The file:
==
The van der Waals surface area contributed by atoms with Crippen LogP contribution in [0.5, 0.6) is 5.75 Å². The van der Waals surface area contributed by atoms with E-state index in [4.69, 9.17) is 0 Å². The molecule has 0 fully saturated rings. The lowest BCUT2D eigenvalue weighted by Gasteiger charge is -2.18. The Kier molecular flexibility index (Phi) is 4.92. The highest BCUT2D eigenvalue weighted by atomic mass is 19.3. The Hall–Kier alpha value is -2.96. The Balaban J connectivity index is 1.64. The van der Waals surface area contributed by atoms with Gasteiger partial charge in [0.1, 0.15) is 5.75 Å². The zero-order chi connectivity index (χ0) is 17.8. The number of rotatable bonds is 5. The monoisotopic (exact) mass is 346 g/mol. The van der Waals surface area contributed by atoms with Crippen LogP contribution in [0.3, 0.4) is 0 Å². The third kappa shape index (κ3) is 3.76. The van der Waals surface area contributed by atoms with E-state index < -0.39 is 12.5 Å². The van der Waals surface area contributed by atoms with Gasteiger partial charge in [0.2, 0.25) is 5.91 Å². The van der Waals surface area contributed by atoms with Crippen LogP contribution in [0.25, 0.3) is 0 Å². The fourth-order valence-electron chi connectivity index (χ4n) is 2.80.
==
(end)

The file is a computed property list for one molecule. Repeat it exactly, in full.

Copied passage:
The van der Waals surface area contributed by atoms with Crippen LogP contribution in [0.5, 0.6) is 5.75 Å². The van der Waals surface area contributed by atoms with E-state index in [4.69, 9.17) is 0 Å². The molecule has 0 fully saturated rings. The lowest BCUT2D eigenvalue weighted by Gasteiger charge is -2.18. The Kier molecular flexibility index (Phi) is 4.92. The highest BCUT2D eigenvalue weighted by atomic mass is 19.3. The Hall–Kier alpha value is -2.96. The Balaban J connectivity index is 1.64. The van der Waals surface area contributed by atoms with Gasteiger partial charge in [0.1, 0.15) is 5.75 Å². The zero-order chi connectivity index (χ0) is 17.8. The number of rotatable bonds is 5. The monoisotopic (exact) mass is 346 g/mol. The van der Waals surface area contributed by atoms with Crippen LogP contribution in [0.3, 0.4) is 0 Å². The third kappa shape index (κ3) is 3.76. The van der Waals surface area contributed by atoms with E-state index < -0.39 is 12.5 Å². The van der Waals surface area contributed by atoms with Gasteiger partial charge in [0.2, 0.25) is 5.91 Å². The van der Waals surface area contributed by atoms with Crippen LogP contribution in [0.25, 0.3) is 0 Å². The fourth-order valence-electron chi connectivity index (χ4n) is 2.80.